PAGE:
Teaching is a lot like faith: you really don’t know how it’s all going to end. Just as one engages in prayer hoping to never affirm Peggy Lee’s lament in “Is That All There Is,” educators hope that in some way they can positively impact the lives of the students who are ever so briefly in their care. The reality, however, is that just as none of us will ever encounter a burning bush let alone scale the Mountain of Horeb, so too will the majority of educators never have former students tell them about the difference they made in their lives. This is our reality and one more reason as to why I am fond of saying that education is not a profession but a vocation.
Most students, as adults, do at some point speak of their teachers. I can tell you that
when I get together with my friends from high school, we’ll talk about how Mr. Cooke had the best Pinteresque pauses when he was on the P.A.; we’ll laugh at how Mr. Charlton working himself up in an Oxfordian rage would not, in stereotypical Englishman style, suffer ignorance and smile but rather declare us all, the whole lot, ignorami; we would laugh at how I went through half of grade 8 in Mr. Oswald’s class thinking that Renaissance Man was one guy; and who could forget Mr. Modjeski saying, “Ok, two plus one is three . . . and for you Italians in the class, two plus one is three.” Yah, we laugh and our teachers are part of our good time. They made a difference because we still talk about them fondly. They shaped our adolescence and they were a part of our extended family. Their thanks comes in the form of smiles and “do you remember” stories shared with friends during post Friday night hoops / hot wings and beverage evenings.
But what if each of us could share with a teacher an impact story. What if we could tell Mr. or Ms. School Teacher how they made of us feel like we mattered? Well, let me share one that I heard this weekend. I was shopping at Costco (don’t ask me why) and from behind me in the cereal aisle I heard an inquisitive, “Mr. Bondi?” I turned and recognized the face but couldn’t put a name to it (this is when I usually quietly recite my social insurance number to prove that I am not losing my memory).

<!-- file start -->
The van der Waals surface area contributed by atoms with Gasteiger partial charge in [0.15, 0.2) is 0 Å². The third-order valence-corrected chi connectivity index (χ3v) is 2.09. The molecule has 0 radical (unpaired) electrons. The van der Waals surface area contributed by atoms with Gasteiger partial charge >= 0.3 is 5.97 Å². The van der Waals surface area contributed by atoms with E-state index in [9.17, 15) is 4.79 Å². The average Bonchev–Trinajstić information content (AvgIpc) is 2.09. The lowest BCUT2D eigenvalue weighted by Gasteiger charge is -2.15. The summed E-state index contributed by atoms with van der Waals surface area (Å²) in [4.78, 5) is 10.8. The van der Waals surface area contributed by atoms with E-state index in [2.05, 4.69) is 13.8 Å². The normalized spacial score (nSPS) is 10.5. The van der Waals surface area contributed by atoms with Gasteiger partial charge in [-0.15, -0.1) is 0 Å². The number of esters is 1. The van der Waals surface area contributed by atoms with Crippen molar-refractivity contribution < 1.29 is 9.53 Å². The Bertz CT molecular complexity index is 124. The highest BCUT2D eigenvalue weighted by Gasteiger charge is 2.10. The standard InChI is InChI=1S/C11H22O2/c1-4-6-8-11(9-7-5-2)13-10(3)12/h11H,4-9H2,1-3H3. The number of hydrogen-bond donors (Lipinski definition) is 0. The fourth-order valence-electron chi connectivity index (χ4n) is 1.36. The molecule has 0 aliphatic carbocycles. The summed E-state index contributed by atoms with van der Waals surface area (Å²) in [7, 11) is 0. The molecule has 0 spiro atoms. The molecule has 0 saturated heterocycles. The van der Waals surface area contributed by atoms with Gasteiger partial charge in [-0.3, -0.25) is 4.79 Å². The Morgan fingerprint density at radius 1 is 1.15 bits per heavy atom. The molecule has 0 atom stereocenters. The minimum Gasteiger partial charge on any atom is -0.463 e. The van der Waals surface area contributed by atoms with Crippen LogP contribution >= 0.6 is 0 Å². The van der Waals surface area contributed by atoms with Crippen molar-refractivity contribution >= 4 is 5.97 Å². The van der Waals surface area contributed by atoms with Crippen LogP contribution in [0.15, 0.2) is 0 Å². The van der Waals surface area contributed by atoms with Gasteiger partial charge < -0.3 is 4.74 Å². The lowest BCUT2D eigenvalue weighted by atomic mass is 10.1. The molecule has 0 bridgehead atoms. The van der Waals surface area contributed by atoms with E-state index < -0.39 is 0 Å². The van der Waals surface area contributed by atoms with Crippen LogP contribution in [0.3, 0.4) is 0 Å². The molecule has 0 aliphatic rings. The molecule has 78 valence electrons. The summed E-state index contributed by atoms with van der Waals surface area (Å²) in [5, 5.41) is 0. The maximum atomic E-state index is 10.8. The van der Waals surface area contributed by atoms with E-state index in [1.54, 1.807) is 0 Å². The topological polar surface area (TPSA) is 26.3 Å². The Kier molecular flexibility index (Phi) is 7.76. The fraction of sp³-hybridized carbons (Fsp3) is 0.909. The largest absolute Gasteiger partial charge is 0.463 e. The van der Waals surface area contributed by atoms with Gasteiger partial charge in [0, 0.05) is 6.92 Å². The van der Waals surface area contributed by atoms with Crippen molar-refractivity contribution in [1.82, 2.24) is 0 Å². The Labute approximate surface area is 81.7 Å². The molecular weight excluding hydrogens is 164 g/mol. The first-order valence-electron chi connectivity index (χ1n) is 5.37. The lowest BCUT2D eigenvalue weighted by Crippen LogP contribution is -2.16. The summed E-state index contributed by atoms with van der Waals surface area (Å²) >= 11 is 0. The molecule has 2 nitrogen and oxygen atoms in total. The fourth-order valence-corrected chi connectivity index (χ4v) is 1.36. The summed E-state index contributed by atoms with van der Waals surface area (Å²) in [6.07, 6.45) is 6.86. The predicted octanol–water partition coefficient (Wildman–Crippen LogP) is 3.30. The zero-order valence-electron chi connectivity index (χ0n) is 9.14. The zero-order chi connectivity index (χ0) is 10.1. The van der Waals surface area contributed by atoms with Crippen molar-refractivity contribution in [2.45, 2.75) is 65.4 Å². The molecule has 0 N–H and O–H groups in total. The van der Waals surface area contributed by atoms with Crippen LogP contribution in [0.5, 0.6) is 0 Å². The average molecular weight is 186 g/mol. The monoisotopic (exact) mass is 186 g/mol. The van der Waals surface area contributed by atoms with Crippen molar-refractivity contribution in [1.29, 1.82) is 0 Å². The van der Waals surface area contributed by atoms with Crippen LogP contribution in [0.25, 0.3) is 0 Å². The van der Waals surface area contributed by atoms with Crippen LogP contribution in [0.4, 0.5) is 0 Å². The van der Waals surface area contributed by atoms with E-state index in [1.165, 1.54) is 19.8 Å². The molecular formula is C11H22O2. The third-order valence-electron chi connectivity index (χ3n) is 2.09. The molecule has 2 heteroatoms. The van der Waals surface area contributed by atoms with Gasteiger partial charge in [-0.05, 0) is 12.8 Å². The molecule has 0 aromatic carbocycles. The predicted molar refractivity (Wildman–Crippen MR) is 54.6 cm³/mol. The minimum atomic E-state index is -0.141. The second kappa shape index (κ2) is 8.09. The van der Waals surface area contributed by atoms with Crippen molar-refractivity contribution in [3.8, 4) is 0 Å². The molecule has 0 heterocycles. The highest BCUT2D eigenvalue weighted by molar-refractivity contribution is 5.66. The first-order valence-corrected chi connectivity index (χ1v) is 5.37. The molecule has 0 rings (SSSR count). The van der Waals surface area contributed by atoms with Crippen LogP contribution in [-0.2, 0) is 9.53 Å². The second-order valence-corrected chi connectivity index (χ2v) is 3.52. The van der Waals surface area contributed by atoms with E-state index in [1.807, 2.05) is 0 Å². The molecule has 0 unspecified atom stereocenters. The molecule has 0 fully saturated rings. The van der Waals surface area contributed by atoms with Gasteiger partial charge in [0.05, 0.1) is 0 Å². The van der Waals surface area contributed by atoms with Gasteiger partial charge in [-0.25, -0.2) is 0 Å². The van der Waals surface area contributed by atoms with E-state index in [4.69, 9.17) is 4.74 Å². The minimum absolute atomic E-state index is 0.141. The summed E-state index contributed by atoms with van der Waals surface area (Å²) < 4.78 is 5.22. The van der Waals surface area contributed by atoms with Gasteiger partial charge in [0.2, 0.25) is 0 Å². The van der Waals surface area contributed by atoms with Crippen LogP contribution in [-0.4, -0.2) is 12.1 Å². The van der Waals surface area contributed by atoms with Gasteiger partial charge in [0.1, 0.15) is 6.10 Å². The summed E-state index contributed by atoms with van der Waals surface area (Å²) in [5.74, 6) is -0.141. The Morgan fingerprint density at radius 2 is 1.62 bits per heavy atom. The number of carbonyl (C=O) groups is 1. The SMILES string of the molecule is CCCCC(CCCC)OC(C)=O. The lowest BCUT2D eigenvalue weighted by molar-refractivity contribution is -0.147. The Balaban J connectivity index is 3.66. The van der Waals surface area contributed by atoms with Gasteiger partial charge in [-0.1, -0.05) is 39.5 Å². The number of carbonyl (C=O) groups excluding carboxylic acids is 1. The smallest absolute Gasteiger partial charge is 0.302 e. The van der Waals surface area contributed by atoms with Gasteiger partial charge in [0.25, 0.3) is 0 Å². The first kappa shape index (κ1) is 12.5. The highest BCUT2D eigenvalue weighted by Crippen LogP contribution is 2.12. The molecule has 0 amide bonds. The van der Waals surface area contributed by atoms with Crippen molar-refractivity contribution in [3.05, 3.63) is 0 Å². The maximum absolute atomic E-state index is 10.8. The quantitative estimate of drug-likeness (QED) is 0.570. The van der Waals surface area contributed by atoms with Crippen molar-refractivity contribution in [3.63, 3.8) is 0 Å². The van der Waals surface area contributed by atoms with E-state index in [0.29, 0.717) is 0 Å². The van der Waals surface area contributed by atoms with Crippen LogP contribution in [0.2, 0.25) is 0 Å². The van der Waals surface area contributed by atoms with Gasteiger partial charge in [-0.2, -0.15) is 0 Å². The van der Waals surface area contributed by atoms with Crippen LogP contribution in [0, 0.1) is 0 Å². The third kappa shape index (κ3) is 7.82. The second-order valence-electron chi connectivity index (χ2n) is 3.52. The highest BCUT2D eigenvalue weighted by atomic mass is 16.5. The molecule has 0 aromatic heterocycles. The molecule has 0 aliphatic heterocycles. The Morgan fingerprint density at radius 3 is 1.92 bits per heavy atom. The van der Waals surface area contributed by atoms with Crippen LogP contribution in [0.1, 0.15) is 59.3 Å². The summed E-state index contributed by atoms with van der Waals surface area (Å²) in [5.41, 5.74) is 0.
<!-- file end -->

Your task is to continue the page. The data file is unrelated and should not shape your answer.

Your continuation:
The woman is Anna, a retired custodian from the first school I worked in. She gives me a Portuguese kiss on both cheeks that serves to immediately envelop me in her old world charm. She asks me if I’m still a school counsellor and I respond, “Pretty much except now they call it Principal.”
After a few minutes, she pulls out a piece of paper from her purse: it’s neatly folded but the creases are well worn and the corners of the paper are curled. She shows me the paper and asks, “Do you remember this?”
I looked at it and it all comes back. As a counsellor at Gladstone Secondary, I would, in May, ask all of my students to write thank you notes to adults in the building who had made a difference for them over the year. Upon completion, they would place the notes in envelopes and I would deliver them to the respective teacher’s letterboxes. Anna’s folded paper was one of these letters. It went something like this:
Hi Ms. _ _ _ _ _. You probably don’t remember me but a couple of months ago I was in the washroom combing my hair and crying. I was having a really bad day. I didn’t know what to do. You came in to clean the floors and you saw me. I always like when you come in to the washroom because you’re always happy. You saw me and didn’t say anything. You put your arms around me and gave me a hug and then took my brush and started combing my hair. You said that someone as beautiful as me had no reason to cry. I just wanted to say thank you. You made me feel really special.
I looked up at Anna with misty eyes and although long retired, she still knew what to do – she threw her arms around me in front of the Cheerios! She told me that for the past eight years she has kept that letter in her purse and that she values it more than her union pension. To know that she made a difference, that she was part of a community, that she was an important thread in the fabric of a young girl’s life. Beautiful.
And the letter writer? I remember Julie well: an edgy girl, extremely bright but not wanting anyone to know it. She challenged authority because she knew right from wrong. She received a moment of unconditional love and in acknowledging it, by saying thank you, she forever enriched Anna’s life.
As teachers we realize that few students ever do come back and tell us about how we impacted them; however, when they do, it can be, as Anna revealed, a truly transformative experience My hope is that those who are reading this will take the time to reach out and thank that significant educator. My hope is that each of us receives and gives an “Anna moment”. My hope is that we start sharing these stories and move our present narrative away from “education is going to Hell in a basket” to one that focuses on the redemptive powers inherent in our profession.